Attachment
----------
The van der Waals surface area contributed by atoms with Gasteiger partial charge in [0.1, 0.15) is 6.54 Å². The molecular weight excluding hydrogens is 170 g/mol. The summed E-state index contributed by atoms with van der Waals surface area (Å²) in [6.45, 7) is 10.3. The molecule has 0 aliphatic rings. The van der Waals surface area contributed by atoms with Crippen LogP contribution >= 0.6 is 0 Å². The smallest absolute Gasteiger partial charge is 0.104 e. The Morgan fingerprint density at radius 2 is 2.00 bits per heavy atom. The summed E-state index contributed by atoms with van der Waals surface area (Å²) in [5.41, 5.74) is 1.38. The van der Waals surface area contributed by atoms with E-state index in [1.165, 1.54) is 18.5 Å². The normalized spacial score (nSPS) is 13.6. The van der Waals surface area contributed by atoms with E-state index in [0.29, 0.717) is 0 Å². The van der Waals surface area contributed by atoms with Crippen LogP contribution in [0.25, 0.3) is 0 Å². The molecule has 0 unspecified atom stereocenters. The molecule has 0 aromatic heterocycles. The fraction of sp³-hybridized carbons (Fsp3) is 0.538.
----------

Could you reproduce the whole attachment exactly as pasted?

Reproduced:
The van der Waals surface area contributed by atoms with Gasteiger partial charge in [0.1, 0.15) is 6.54 Å². The molecular weight excluding hydrogens is 170 g/mol. The summed E-state index contributed by atoms with van der Waals surface area (Å²) in [6.45, 7) is 10.3. The molecule has 0 aliphatic rings. The van der Waals surface area contributed by atoms with Crippen LogP contribution >= 0.6 is 0 Å². The smallest absolute Gasteiger partial charge is 0.104 e. The Morgan fingerprint density at radius 2 is 2.00 bits per heavy atom. The summed E-state index contributed by atoms with van der Waals surface area (Å²) in [5.41, 5.74) is 1.38. The van der Waals surface area contributed by atoms with E-state index in [1.165, 1.54) is 18.5 Å². The normalized spacial score (nSPS) is 13.6. The van der Waals surface area contributed by atoms with E-state index in [0.29, 0.717) is 0 Å². The van der Waals surface area contributed by atoms with Crippen LogP contribution in [0.25, 0.3) is 0 Å². The molecule has 0 unspecified atom stereocenters. The molecule has 0 aromatic heterocycles. The fraction of sp³-hybridized carbons (Fsp3) is 0.538.